Who counts?

Although Farr contended that statistics provided an objective science of politics free from partisan concerns, he was also explicit that statistical methods were part and parcel of political power. England’s numerical expertise was both its method of imperial governance and a justification for its rule. According to Farr, the English were, “like every governing race, statistical.” Farr and others thus counted and calculated British power, usually through a population or military census, tabulating who was a Great Power of the world through numbers. Numbers were a reflection of a nation’s or empire’s strength.  Indeed, numeracy was a way to establish power and a tool by which to wield power: it identified what was important (what was worth counting) as well as who was important because of their ability to count.

Yet numbers could also challenge those with power. Farr, for example, worked with Florence Nightingale to enumerate and publish how many soldiers died of disease, especially due to poor sanitation – rather than combat. By comparing mortality rates of military men with their civilian counterparts during the Crimean War (1853-56), Nightingale and Farr used numerical data collected in Army Returns – just like the one pictured at the top – to criticize existing military conditions and military officials, pressuring policy makers to enact reforms.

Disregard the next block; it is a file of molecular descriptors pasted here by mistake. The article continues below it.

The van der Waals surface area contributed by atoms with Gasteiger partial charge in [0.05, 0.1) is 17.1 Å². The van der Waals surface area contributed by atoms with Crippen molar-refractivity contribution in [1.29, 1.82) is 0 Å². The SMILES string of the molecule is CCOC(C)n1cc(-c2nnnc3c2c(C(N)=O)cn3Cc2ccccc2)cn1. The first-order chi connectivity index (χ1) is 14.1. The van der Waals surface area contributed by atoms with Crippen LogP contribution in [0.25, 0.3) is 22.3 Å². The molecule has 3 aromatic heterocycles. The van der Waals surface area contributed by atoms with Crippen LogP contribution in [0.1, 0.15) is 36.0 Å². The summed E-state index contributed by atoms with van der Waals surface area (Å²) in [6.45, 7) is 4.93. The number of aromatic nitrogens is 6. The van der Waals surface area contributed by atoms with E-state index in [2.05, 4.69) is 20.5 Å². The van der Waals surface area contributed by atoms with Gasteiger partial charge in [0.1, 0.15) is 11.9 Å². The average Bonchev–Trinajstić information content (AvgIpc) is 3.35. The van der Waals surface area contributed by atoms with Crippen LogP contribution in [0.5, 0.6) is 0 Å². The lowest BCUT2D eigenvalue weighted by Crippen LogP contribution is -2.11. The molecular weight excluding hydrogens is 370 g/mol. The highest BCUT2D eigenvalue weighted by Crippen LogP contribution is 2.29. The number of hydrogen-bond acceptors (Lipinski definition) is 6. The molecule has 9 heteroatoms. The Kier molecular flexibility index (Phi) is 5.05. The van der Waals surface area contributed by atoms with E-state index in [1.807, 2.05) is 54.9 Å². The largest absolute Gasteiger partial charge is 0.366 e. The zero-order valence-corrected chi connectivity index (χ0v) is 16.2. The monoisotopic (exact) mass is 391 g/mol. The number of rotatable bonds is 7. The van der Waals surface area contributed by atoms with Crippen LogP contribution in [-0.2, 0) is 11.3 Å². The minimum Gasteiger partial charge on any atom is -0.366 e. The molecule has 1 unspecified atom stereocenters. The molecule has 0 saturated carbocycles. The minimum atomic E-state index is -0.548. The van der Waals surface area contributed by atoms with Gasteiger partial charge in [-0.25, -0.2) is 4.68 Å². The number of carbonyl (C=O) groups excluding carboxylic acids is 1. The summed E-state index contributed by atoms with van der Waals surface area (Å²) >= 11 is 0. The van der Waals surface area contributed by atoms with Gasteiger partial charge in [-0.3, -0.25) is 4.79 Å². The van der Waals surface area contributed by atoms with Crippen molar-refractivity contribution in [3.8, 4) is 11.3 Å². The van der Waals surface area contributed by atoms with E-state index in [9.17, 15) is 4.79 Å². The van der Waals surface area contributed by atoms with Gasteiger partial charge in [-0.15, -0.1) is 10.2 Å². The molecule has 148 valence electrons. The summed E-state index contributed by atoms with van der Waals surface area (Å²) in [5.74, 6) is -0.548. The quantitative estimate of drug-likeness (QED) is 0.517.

This diagram compares the mortality of men aged 15 – 45: the black bar shows the number of English civilian deaths; the red bar captures the number of English soldier deaths. The first four categories are all diseases; only the last category is ‘violent deaths’. As with her famous ‘coxcomb’ or ‘rose’ diagrams, Nightingale (likely with Farr’s assistance) made extensive use of the numerical data captured in Army returns, re-formulating these numbers into images and tables that forcefully conveyed her argument about the importance of sanitary reform.

Simply having accurate numbers could also challenge those in power. If we re-examine the weekly return at the start, recorded in Cuba in August 1762, it captures high rates of sickness. Because returns had columns for ‘sick in camp’ as well as ‘fit for duty’, rates of sickness were highlighted for those recording manpower returns and those reading them. And Cuba was particularly sickly for British soldiers in 1762: often more than half the soldiers became sick from so-called foreign diseases, a notorious challenge for military campaigns.

Only 76 out of a total of 233 rank and file soldiers were fit for duty in Lieutenant General St Clair’s regiment; in Lieutenant General Whitmore’s regiment 491 were sick in camp, compared with 299 fit for duty. Those sick would have required attendants, eating up even more precious manpower.